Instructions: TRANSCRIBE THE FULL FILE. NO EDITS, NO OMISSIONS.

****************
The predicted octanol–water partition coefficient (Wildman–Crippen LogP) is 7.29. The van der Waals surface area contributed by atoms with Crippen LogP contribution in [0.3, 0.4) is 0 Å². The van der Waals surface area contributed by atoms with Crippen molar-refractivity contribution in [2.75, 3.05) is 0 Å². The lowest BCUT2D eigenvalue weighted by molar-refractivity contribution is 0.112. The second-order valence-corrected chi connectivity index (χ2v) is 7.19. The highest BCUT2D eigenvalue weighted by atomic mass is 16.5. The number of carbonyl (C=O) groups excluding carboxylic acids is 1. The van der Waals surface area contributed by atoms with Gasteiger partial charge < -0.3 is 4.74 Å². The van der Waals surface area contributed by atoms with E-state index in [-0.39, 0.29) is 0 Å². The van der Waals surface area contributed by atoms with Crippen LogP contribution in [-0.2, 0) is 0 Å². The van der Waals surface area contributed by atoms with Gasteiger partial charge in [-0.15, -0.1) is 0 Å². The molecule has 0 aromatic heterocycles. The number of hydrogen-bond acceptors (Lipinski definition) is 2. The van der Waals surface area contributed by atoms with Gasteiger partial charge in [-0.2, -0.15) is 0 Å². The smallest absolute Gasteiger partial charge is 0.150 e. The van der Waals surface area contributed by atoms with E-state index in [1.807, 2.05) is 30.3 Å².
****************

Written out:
The predicted octanol–water partition coefficient (Wildman–Crippen LogP) is 7.29. The van der Waals surface area contributed by atoms with Crippen LogP contribution in [0.3, 0.4) is 0 Å². The van der Waals surface area contributed by atoms with Crippen molar-refractivity contribution in [2.75, 3.05) is 0 Å². The lowest BCUT2D eigenvalue weighted by molar-refractivity contribution is 0.112. The second-order valence-corrected chi connectivity index (χ2v) is 7.19. The highest BCUT2D eigenvalue weighted by atomic mass is 16.5. The number of carbonyl (C=O) groups excluding carboxylic acids is 1. The van der Waals surface area contributed by atoms with Gasteiger partial charge < -0.3 is 4.74 Å². The van der Waals surface area contributed by atoms with E-state index in [-0.39, 0.29) is 0 Å². The van der Waals surface area contributed by atoms with Crippen LogP contribution in [-0.2, 0) is 0 Å². The van der Waals surface area contributed by atoms with Gasteiger partial charge in [-0.15, -0.1) is 0 Å². The molecule has 0 aromatic heterocycles. The number of hydrogen-bond acceptors (Lipinski definition) is 2. The van der Waals surface area contributed by atoms with Gasteiger partial charge in [-0.2, -0.15) is 0 Å². The smallest absolute Gasteiger partial charge is 0.150 e. The van der Waals surface area contributed by atoms with E-state index in [1.807, 2.05) is 30.3 Å².